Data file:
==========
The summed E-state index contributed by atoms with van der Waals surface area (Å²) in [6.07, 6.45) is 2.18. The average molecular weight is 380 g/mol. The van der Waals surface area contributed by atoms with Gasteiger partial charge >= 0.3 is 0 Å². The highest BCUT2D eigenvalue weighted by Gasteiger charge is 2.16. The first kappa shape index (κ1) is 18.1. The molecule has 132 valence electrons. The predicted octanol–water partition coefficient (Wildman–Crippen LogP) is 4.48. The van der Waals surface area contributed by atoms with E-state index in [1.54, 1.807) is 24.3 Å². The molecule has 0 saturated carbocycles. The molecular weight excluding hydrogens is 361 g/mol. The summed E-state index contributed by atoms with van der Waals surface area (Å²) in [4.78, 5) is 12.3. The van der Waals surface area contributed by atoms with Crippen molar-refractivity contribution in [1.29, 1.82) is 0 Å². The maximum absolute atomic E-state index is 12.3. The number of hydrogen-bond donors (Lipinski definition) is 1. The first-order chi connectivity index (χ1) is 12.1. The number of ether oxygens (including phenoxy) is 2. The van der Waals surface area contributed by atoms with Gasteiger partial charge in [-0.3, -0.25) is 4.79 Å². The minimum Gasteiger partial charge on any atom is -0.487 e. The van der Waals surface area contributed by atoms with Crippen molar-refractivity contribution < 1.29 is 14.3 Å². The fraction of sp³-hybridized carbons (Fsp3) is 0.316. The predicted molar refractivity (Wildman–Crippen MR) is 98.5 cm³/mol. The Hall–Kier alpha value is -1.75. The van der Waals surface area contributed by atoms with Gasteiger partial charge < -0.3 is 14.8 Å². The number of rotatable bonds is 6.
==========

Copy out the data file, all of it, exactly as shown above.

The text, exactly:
The summed E-state index contributed by atoms with van der Waals surface area (Å²) in [6.07, 6.45) is 2.18. The average molecular weight is 380 g/mol. The van der Waals surface area contributed by atoms with Gasteiger partial charge >= 0.3 is 0 Å². The highest BCUT2D eigenvalue weighted by Gasteiger charge is 2.16. The first kappa shape index (κ1) is 18.1. The molecule has 132 valence electrons. The predicted octanol–water partition coefficient (Wildman–Crippen LogP) is 4.48. The van der Waals surface area contributed by atoms with E-state index in [1.54, 1.807) is 24.3 Å². The molecule has 0 saturated carbocycles. The molecular weight excluding hydrogens is 361 g/mol. The summed E-state index contributed by atoms with van der Waals surface area (Å²) in [4.78, 5) is 12.3. The van der Waals surface area contributed by atoms with Crippen molar-refractivity contribution in [1.29, 1.82) is 0 Å². The maximum absolute atomic E-state index is 12.3. The number of hydrogen-bond donors (Lipinski definition) is 1. The first-order chi connectivity index (χ1) is 12.1. The number of ether oxygens (including phenoxy) is 2. The van der Waals surface area contributed by atoms with Gasteiger partial charge in [-0.3, -0.25) is 4.79 Å². The minimum Gasteiger partial charge on any atom is -0.487 e. The van der Waals surface area contributed by atoms with Crippen molar-refractivity contribution < 1.29 is 14.3 Å². The fraction of sp³-hybridized carbons (Fsp3) is 0.316. The predicted molar refractivity (Wildman–Crippen MR) is 98.5 cm³/mol. The Hall–Kier alpha value is -1.75. The van der Waals surface area contributed by atoms with Gasteiger partial charge < -0.3 is 14.8 Å². The number of rotatable bonds is 6.